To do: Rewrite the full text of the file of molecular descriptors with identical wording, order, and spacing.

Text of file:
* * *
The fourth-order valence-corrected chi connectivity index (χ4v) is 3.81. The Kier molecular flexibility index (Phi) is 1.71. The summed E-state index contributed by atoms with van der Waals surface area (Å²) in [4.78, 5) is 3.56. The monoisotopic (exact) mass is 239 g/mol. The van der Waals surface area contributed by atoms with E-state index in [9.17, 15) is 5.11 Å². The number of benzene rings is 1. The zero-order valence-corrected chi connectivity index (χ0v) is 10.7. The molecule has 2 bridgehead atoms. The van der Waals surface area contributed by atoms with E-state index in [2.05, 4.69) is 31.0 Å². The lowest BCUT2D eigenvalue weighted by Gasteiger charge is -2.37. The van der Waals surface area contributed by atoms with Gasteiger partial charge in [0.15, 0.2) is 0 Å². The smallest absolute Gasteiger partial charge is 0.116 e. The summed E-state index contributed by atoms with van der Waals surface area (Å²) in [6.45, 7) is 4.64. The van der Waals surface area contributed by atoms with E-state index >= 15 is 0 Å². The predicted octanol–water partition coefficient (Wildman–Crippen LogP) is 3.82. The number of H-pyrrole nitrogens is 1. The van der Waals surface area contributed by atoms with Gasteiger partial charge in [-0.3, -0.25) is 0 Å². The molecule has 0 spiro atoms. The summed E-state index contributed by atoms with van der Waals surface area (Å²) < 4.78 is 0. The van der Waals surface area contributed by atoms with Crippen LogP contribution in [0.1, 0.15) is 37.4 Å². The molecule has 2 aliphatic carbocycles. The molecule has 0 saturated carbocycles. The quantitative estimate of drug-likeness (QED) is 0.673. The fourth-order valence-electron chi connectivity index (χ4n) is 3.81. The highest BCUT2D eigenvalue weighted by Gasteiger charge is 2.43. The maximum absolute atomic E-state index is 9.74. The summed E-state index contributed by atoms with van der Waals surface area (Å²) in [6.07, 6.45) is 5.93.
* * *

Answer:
The fourth-order valence-corrected chi connectivity index (χ4v) is 3.81. The Kier molecular flexibility index (Phi) is 1.71. The summed E-state index contributed by atoms with van der Waals surface area (Å²) in [4.78, 5) is 3.56. The monoisotopic (exact) mass is 239 g/mol. The van der Waals surface area contributed by atoms with E-state index in [9.17, 15) is 5.11 Å². The number of benzene rings is 1. The zero-order valence-corrected chi connectivity index (χ0v) is 10.7. The molecule has 2 bridgehead atoms. The van der Waals surface area contributed by atoms with E-state index in [2.05, 4.69) is 31.0 Å². The lowest BCUT2D eigenvalue weighted by Gasteiger charge is -2.37. The van der Waals surface area contributed by atoms with Gasteiger partial charge in [0.15, 0.2) is 0 Å². The smallest absolute Gasteiger partial charge is 0.116 e. The summed E-state index contributed by atoms with van der Waals surface area (Å²) in [6.45, 7) is 4.64. The van der Waals surface area contributed by atoms with E-state index >= 15 is 0 Å². The predicted octanol–water partition coefficient (Wildman–Crippen LogP) is 3.82. The number of H-pyrrole nitrogens is 1. The van der Waals surface area contributed by atoms with Gasteiger partial charge in [-0.3, -0.25) is 0 Å². The molecule has 0 spiro atoms. The summed E-state index contributed by atoms with van der Waals surface area (Å²) < 4.78 is 0. The van der Waals surface area contributed by atoms with Crippen LogP contribution in [0.1, 0.15) is 37.4 Å². The molecule has 2 aliphatic carbocycles. The molecule has 0 saturated carbocycles. The quantitative estimate of drug-likeness (QED) is 0.673. The fourth-order valence-electron chi connectivity index (χ4n) is 3.81. The highest BCUT2D eigenvalue weighted by Gasteiger charge is 2.43. The maximum absolute atomic E-state index is 9.74. The summed E-state index contributed by atoms with van der Waals surface area (Å²) in [6.07, 6.45) is 5.93.